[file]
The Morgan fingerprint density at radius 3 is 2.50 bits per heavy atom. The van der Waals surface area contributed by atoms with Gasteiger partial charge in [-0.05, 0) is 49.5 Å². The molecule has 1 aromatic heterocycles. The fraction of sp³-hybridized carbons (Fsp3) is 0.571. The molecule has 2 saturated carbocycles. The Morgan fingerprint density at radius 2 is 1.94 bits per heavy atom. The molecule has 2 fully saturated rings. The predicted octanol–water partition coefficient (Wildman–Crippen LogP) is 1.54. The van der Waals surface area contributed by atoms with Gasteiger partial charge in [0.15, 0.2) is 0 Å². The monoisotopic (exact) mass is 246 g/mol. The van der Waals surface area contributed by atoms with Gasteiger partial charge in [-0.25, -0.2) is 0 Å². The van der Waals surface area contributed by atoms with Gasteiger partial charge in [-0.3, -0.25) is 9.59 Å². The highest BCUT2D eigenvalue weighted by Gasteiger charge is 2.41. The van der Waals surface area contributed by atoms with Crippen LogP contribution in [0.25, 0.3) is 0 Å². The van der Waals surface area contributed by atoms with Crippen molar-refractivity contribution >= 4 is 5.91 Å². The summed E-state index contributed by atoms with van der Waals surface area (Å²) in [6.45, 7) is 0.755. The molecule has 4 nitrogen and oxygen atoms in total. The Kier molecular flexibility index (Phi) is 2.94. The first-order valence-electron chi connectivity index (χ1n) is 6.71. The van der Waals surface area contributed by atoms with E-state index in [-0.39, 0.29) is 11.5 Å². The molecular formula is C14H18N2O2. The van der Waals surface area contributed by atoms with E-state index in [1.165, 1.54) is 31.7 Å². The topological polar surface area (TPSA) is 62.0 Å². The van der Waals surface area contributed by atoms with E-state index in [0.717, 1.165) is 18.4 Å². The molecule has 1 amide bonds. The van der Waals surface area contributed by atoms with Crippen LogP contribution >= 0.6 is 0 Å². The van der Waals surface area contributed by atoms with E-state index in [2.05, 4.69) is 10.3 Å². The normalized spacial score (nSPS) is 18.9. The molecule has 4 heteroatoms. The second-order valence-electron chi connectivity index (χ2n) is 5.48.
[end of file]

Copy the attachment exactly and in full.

The Morgan fingerprint density at radius 3 is 2.50 bits per heavy atom. The van der Waals surface area contributed by atoms with Gasteiger partial charge in [-0.05, 0) is 49.5 Å². The molecule has 1 aromatic heterocycles. The fraction of sp³-hybridized carbons (Fsp3) is 0.571. The molecule has 2 saturated carbocycles. The Morgan fingerprint density at radius 2 is 1.94 bits per heavy atom. The molecule has 2 fully saturated rings. The predicted octanol–water partition coefficient (Wildman–Crippen LogP) is 1.54. The van der Waals surface area contributed by atoms with Gasteiger partial charge in [0.15, 0.2) is 0 Å². The monoisotopic (exact) mass is 246 g/mol. The van der Waals surface area contributed by atoms with Gasteiger partial charge in [-0.25, -0.2) is 0 Å². The van der Waals surface area contributed by atoms with Gasteiger partial charge in [-0.3, -0.25) is 9.59 Å². The highest BCUT2D eigenvalue weighted by Gasteiger charge is 2.41. The van der Waals surface area contributed by atoms with Crippen LogP contribution in [0.25, 0.3) is 0 Å². The van der Waals surface area contributed by atoms with Crippen molar-refractivity contribution >= 4 is 5.91 Å². The summed E-state index contributed by atoms with van der Waals surface area (Å²) in [6.45, 7) is 0.755. The molecule has 4 nitrogen and oxygen atoms in total. The Kier molecular flexibility index (Phi) is 2.94. The first-order valence-electron chi connectivity index (χ1n) is 6.71. The van der Waals surface area contributed by atoms with E-state index in [-0.39, 0.29) is 11.5 Å². The molecular formula is C14H18N2O2. The van der Waals surface area contributed by atoms with E-state index in [1.165, 1.54) is 31.7 Å². The topological polar surface area (TPSA) is 62.0 Å². The van der Waals surface area contributed by atoms with E-state index in [0.717, 1.165) is 18.4 Å². The molecule has 1 amide bonds. The van der Waals surface area contributed by atoms with Crippen LogP contribution >= 0.6 is 0 Å². The van der Waals surface area contributed by atoms with E-state index in [2.05, 4.69) is 10.3 Å². The normalized spacial score (nSPS) is 18.9. The molecule has 4 heteroatoms. The second-order valence-electron chi connectivity index (χ2n) is 5.48.